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Israel’s Military Option By: P. David Hornik
FrontPageMagazine.com | Wednesday, April 22, 2009


“The Israeli military is preparing itself to launch a massive aerial assault on Iran’s nuclear facilities within days of being given the go-ahead by its new government,” the London Times announced over the weekend.

The report appears to cite three different anonymous Israeli officials who—or some of whom—were likely the motive force behind the article. One, a “senior defense” figure, asserts that Israeli forces “are making preparations on every level for this eventuality [of a “massive aerial assault”]. The message to Iran is that the threat is not just words.”

An intelligence official also tells the Times that “We would not make the threat [against Iran] without the force to back it. There has been a recent move, a number of on-the-ground preparations, that indicate Israel’s willingness to act.”

And what appears to be another defense official states: “Israel has made it clear that it will not tolerate the threat of a nuclear Iran. According to Israeli intelligence they will have the bomb within two years.... Once they have a bomb it will be too late, and Israel will have no choice [but] to strike—with or without America.”

In other words, saber-rattling—and it’s impossible to know at what level of the Israeli defense or political establishment the leaks were authorized.

One of the article’s openly identified sources—Ephraim Kam, deputy director of Israel’s Institute for National Security Studies—sounds a more cautious note in saying that “The American defense establishment is unsure that the operation will be successful. And the results of the operation would only delay Iran’s program by two to four years.”

Kam confirms, though, that “Many of the leaks or statements made by Israeli leaders and military commanders are meant for deterrence” and adds: “The message is that if [the international community] is unable to solve the problem they need to take into account that we will solve it our way.”

Amos Harel, military analyst of the Israeli daily Haaretz, also focuses on the much-reported Israeli-American friction on this issue and notes that “The timing of [the] Times of London article…is certainly no coincidence. Israel is trying to make clear that even though the United States plans to begin a diplomatic dialogue with Iran, it holds a realistic military option against Tehran’s nuclear program. Without a deal that assuages Israel’s concerns, there may be no other choice but to attack.”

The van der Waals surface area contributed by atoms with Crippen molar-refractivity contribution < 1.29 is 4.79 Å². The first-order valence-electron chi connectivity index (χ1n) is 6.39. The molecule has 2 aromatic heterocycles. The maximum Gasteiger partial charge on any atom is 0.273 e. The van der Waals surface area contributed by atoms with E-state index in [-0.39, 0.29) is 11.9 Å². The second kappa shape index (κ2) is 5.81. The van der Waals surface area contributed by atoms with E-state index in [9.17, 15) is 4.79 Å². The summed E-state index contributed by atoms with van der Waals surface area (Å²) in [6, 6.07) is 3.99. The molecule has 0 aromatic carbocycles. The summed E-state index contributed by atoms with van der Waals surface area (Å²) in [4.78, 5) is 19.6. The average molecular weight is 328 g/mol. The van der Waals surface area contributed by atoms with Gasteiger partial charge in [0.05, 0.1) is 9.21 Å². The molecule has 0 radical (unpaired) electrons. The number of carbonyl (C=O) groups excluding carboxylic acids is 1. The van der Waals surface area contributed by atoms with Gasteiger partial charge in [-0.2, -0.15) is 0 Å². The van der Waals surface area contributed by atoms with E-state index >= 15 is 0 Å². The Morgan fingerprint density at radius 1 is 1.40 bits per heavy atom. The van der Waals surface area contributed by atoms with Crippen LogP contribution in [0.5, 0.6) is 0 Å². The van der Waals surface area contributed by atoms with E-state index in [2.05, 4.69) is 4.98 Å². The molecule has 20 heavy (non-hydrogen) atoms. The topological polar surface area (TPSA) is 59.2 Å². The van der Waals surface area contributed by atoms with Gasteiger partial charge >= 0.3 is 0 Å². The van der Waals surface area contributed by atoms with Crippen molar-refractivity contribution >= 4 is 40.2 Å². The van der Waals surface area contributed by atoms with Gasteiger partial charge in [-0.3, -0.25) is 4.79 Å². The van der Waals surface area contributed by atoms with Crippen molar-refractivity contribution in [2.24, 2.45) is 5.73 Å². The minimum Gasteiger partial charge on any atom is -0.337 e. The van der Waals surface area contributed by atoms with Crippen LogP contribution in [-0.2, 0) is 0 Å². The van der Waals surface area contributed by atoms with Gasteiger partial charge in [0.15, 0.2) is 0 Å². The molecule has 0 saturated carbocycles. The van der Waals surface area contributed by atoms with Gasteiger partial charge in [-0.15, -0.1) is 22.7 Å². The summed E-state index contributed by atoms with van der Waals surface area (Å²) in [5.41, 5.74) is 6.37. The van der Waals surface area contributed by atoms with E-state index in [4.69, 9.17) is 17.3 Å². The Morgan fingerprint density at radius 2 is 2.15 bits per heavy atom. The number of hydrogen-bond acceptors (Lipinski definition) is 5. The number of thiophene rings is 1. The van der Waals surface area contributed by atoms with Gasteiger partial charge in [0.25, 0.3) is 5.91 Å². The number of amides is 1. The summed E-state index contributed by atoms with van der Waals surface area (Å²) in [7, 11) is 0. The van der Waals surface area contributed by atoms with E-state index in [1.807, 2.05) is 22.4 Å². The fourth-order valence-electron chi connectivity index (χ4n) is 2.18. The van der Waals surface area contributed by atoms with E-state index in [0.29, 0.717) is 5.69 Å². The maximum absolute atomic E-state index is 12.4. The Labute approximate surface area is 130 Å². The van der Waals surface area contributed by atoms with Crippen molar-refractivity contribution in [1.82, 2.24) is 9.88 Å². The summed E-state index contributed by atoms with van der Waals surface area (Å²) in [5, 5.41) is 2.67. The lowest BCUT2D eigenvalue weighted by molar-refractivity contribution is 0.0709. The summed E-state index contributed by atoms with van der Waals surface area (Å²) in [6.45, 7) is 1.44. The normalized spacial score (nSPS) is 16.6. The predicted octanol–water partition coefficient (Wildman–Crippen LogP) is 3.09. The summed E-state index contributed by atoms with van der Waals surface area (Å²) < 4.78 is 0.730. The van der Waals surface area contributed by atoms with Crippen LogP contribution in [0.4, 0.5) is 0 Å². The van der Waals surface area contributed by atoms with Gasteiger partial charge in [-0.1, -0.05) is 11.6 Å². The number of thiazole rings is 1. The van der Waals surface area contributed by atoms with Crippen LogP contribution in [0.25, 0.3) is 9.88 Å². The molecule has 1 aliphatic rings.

Harel also states that “Most senior [Israeli] defense figures believe that nothing positive will result from the dialogue between Washington and Tehran”—and hence Israel’s defense establishment is “continuing…its signals to the international community and Iran that [Israel’s] plan [for an attack] is serious and feasible.”

Harel mentions as well the familiar U.S.-Israeli disagreement on timing, “with Israel stressing 2010” as “the year Iran will be a nuclear country” and “Secretary of Defense Robert Gates—2013.” The disharmony was only exacerbated by Vice-President Joe Biden’s recent statement that Israel would be “ill-advised” to attack Iran and that “I don’t believe that Prime Minister Netanyahu would do that.”

The London Times article also notes that “Israel has made public its intention to hold the largest-ever nationwide [civil defense] drill next month,” and here too a Haaretz report elaborates, quoting the head of the Home Front Command: “in wartime there will be insufficient [ambulance], rescue and chemical and biological warfare units…. We need to train for a reality in which during war missiles can fall on any part of the country without warning.”

The drill, the Haaretz report claims, “is scheduled to last an entire week and test a series of scenarios that include missile strikes with conventional and non-conventional warheads, fired by Hezbollah, Syria or Hamas”—mentioning Iran’s allies and proxies that are well positioned to inflict retaliatory damage in case of an Israeli strike.

It is not lost on Israelis that these mounting rumors, preparations, and international frictions coincide with Holocaust Day on Tuesday and with Iranian president Mahmoud Ahmadinejad’s address to the Durban II conference in Geneva on Monday.

That nine other Western countries have joined Israel in boycotting the conference, and other Western delegates left the hall during the Iranian leader’s harangue, are welcome developments. More welcome, though, would have been any real determination to stop Iran’s march toward nuclearization.

A world, in other words, where not much changes and too much remains the same, and the Israeli air force keeps training.


P. David Hornik is a freelance writer and translator living in Beersheva. He blogs at http://pdavidhornik.typepad.com/. He can be reached at pdavidh2001@yahoo.com.


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